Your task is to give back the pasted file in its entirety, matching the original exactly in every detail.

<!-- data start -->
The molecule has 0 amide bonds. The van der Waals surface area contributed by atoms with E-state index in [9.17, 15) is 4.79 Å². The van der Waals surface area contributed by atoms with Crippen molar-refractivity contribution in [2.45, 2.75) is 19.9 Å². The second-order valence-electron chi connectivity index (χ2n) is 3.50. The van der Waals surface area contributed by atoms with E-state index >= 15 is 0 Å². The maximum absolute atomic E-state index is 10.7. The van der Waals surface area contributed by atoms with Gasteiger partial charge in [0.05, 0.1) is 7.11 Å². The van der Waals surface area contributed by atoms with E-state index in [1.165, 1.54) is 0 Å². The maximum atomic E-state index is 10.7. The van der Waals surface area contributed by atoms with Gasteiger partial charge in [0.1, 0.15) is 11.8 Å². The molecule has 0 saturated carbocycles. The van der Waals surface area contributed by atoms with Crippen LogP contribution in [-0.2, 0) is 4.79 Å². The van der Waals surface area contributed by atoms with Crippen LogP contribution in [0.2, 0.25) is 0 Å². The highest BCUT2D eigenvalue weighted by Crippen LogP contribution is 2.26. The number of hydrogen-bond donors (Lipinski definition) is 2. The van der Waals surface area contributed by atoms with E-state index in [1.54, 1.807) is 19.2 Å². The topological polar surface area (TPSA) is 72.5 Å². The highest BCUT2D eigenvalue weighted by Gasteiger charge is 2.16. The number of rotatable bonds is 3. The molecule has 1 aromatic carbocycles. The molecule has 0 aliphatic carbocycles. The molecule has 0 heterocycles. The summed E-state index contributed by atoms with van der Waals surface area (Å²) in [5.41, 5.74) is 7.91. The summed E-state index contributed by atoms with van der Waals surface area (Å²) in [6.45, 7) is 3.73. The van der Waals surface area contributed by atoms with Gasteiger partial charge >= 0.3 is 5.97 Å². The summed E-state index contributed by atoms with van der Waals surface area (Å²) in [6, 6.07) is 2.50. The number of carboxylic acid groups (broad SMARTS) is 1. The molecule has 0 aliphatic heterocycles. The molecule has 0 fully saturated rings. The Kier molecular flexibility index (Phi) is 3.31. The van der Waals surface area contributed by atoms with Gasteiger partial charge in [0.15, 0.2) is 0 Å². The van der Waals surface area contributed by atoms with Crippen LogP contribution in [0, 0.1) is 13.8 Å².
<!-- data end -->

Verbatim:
The molecule has 0 amide bonds. The van der Waals surface area contributed by atoms with E-state index in [9.17, 15) is 4.79 Å². The van der Waals surface area contributed by atoms with Crippen molar-refractivity contribution in [2.45, 2.75) is 19.9 Å². The second-order valence-electron chi connectivity index (χ2n) is 3.50. The van der Waals surface area contributed by atoms with E-state index >= 15 is 0 Å². The maximum absolute atomic E-state index is 10.7. The van der Waals surface area contributed by atoms with Gasteiger partial charge in [0.05, 0.1) is 7.11 Å². The van der Waals surface area contributed by atoms with E-state index in [1.165, 1.54) is 0 Å². The maximum atomic E-state index is 10.7. The van der Waals surface area contributed by atoms with Gasteiger partial charge in [0.1, 0.15) is 11.8 Å². The molecule has 0 saturated carbocycles. The van der Waals surface area contributed by atoms with Crippen LogP contribution in [-0.2, 0) is 4.79 Å². The van der Waals surface area contributed by atoms with Crippen LogP contribution in [0.2, 0.25) is 0 Å². The highest BCUT2D eigenvalue weighted by Crippen LogP contribution is 2.26. The number of hydrogen-bond donors (Lipinski definition) is 2. The van der Waals surface area contributed by atoms with E-state index in [1.54, 1.807) is 19.2 Å². The topological polar surface area (TPSA) is 72.5 Å². The highest BCUT2D eigenvalue weighted by Gasteiger charge is 2.16. The number of rotatable bonds is 3. The molecule has 1 aromatic carbocycles. The molecule has 0 aliphatic carbocycles. The molecule has 0 heterocycles. The summed E-state index contributed by atoms with van der Waals surface area (Å²) in [5.41, 5.74) is 7.91. The summed E-state index contributed by atoms with van der Waals surface area (Å²) in [6.45, 7) is 3.73. The van der Waals surface area contributed by atoms with Gasteiger partial charge >= 0.3 is 5.97 Å². The summed E-state index contributed by atoms with van der Waals surface area (Å²) in [6, 6.07) is 2.50. The number of carboxylic acid groups (broad SMARTS) is 1. The molecule has 0 aliphatic heterocycles. The molecule has 0 fully saturated rings. The Kier molecular flexibility index (Phi) is 3.31. The van der Waals surface area contributed by atoms with Gasteiger partial charge in [0.15, 0.2) is 0 Å². The van der Waals surface area contributed by atoms with Crippen LogP contribution in [0, 0.1) is 13.8 Å².